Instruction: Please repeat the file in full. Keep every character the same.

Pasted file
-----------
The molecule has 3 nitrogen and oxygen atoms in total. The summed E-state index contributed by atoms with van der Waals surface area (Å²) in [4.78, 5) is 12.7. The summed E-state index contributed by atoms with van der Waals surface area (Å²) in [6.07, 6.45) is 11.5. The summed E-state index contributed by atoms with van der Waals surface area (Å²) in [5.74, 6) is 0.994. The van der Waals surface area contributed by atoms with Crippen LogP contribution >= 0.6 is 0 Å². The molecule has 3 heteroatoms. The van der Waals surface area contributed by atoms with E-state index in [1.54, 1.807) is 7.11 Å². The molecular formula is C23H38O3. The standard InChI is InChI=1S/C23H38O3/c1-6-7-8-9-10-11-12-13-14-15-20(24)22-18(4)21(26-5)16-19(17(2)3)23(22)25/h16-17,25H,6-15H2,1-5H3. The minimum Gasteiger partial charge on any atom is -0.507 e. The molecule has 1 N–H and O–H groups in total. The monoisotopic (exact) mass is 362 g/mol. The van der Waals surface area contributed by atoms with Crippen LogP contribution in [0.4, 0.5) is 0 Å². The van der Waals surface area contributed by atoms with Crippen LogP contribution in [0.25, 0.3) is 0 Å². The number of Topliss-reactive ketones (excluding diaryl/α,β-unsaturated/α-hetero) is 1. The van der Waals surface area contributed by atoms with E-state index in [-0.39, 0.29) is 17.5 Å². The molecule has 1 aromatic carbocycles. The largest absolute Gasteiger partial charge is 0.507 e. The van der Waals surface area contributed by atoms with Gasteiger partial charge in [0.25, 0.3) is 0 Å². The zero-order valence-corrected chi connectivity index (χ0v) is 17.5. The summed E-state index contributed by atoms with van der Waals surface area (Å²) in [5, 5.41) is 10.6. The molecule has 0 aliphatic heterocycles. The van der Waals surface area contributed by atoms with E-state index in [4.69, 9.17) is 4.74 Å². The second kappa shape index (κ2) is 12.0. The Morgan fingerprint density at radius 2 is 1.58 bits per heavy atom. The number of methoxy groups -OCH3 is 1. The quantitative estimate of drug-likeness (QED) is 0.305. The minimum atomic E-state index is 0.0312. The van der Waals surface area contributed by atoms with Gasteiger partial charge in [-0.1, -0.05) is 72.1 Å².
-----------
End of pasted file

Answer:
The molecule has 3 nitrogen and oxygen atoms in total. The summed E-state index contributed by atoms with van der Waals surface area (Å²) in [4.78, 5) is 12.7. The summed E-state index contributed by atoms with van der Waals surface area (Å²) in [6.07, 6.45) is 11.5. The summed E-state index contributed by atoms with van der Waals surface area (Å²) in [5.74, 6) is 0.994. The van der Waals surface area contributed by atoms with Crippen LogP contribution >= 0.6 is 0 Å². The molecule has 3 heteroatoms. The van der Waals surface area contributed by atoms with E-state index in [1.54, 1.807) is 7.11 Å². The molecular formula is C23H38O3. The standard InChI is InChI=1S/C23H38O3/c1-6-7-8-9-10-11-12-13-14-15-20(24)22-18(4)21(26-5)16-19(17(2)3)23(22)25/h16-17,25H,6-15H2,1-5H3. The minimum Gasteiger partial charge on any atom is -0.507 e. The molecule has 1 N–H and O–H groups in total. The monoisotopic (exact) mass is 362 g/mol. The van der Waals surface area contributed by atoms with Crippen LogP contribution in [0.4, 0.5) is 0 Å². The van der Waals surface area contributed by atoms with Crippen LogP contribution in [0.25, 0.3) is 0 Å². The number of Topliss-reactive ketones (excluding diaryl/α,β-unsaturated/α-hetero) is 1. The van der Waals surface area contributed by atoms with E-state index in [-0.39, 0.29) is 17.5 Å². The molecule has 1 aromatic carbocycles. The largest absolute Gasteiger partial charge is 0.507 e. The van der Waals surface area contributed by atoms with Gasteiger partial charge in [0.25, 0.3) is 0 Å². The zero-order valence-corrected chi connectivity index (χ0v) is 17.5. The summed E-state index contributed by atoms with van der Waals surface area (Å²) in [5, 5.41) is 10.6. The molecule has 0 aliphatic heterocycles. The van der Waals surface area contributed by atoms with E-state index in [4.69, 9.17) is 4.74 Å². The second kappa shape index (κ2) is 12.0. The Morgan fingerprint density at radius 2 is 1.58 bits per heavy atom. The number of methoxy groups -OCH3 is 1. The quantitative estimate of drug-likeness (QED) is 0.305. The minimum atomic E-state index is 0.0312. The van der Waals surface area contributed by atoms with Gasteiger partial charge in [-0.1, -0.05) is 72.1 Å².